If you are eligible to obtain a European passport of some kind, it is recommended that you arrange it during your senior year, if not sooner. These can often take up to 6 months to attain as many often unidentified issues can cause delays. The last thing any player wants is to miss out on a contract because of a passport delay.
Experience, Skill and Capability
Each year hundreds of rookies manage to secure a chance to play in one of the many European leagues. However just because your team made the NCAA tournament or you’ve originated from a Major program does not guarantee anyone a professional contract. The standard is extremely high in Europe, and for many the chance to secure game time and impressing coaches in a second tier division is a better options than trying to make the transition to a division 1 league in their first season as a professional.
The money in Europe in established division 1 competitions is generally very good, with no ceiling (salary cap wise), and a large tax-free component for imports. However the days of crazy money being thrown at players is all but over.
Yes, the best players continued to be remunerated extremely well, however if you start in division 2 in Germany or Spain you can expect a range of between USD800–2,500 per month. In essence, don’t expect huge money immediately - you have to prove yourself first!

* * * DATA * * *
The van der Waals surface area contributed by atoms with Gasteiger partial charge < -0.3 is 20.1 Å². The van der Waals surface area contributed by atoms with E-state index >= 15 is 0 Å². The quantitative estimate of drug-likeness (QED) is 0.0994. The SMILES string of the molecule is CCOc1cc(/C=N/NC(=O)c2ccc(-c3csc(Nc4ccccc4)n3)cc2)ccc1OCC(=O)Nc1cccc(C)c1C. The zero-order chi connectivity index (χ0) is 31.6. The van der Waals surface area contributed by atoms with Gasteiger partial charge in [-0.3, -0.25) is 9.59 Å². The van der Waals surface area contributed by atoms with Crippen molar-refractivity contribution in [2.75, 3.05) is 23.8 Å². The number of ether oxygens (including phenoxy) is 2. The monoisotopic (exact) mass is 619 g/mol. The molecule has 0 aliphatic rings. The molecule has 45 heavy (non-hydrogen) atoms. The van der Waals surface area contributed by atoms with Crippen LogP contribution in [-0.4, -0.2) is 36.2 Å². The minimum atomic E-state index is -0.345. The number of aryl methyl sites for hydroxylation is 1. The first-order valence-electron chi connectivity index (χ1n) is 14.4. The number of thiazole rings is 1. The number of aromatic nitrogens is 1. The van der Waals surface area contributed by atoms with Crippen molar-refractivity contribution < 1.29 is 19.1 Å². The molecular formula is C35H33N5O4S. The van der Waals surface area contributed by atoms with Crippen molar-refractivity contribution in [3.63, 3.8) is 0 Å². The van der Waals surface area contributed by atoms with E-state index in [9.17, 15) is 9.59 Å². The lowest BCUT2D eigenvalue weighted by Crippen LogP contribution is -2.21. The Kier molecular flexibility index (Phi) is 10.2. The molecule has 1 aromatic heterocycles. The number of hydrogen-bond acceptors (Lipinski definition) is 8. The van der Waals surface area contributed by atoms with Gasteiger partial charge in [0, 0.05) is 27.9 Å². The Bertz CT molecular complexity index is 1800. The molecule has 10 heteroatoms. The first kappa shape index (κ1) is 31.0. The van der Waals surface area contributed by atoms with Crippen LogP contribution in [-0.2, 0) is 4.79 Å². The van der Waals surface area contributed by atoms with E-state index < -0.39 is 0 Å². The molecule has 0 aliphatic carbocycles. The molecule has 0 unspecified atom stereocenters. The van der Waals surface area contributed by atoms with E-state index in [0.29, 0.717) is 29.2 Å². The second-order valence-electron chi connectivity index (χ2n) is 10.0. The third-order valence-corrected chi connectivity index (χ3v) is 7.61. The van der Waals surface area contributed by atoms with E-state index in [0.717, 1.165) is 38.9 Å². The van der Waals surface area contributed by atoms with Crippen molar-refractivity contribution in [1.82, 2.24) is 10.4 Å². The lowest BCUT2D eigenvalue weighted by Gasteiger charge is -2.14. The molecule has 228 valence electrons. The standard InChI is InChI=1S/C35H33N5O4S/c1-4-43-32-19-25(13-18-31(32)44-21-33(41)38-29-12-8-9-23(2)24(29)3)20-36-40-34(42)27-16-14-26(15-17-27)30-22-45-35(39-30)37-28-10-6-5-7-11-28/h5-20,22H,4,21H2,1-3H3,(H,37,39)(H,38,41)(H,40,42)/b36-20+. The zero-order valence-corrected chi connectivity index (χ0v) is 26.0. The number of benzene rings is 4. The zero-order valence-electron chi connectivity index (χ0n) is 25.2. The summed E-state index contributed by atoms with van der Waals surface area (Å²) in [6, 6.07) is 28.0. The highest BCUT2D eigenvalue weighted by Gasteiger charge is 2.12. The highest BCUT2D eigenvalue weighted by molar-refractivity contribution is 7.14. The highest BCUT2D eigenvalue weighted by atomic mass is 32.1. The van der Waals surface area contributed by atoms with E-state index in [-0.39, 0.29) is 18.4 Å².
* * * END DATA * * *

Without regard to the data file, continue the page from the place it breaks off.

As a rookie, on top of your contracted salary, you can also expect as part of your package the use of a shared apartment, shared vehicle, gym memberships, meals, visas and return airfares. This is all dependent on what your agent is capable of negotiating of course! While your salary may be small in your first season, there can be other benefits attached to s contract that can and will make life easier.
Be prepared; depending on your skills, capability and agent, you could end up playing anywhere. There are countries and leagues that are considered better to help propel your overall career. The German Pro A (D2) league is seen as a great place to commence a career, with contracts ranging from EU800–1,500 per month. They are reliable in paying players, you are looked after, and the league provides decent exposure.
An opportunity in a country such as Luxembourg, which provides great starting salaries, isn’t necessarily viewed as the best way to progress your career. In any case, carefully plan with your agent as to where you should be playing and what will be the best situation for you.
There are so many positives to playing in Europe; the competition, culture, financial benefits and the chance to develop a strong career abroad. Just be cautious in your expectations and make sure you do your research. Succeeding in Europe is tough, yet it is a rewarding challenge which many Australian players have and continue to excel in.
Michael Oakes' views are those of his own as a player agent of mummu athlete management.
He will be providing further insights into professional basketball pathways for The Pick and Roll in future.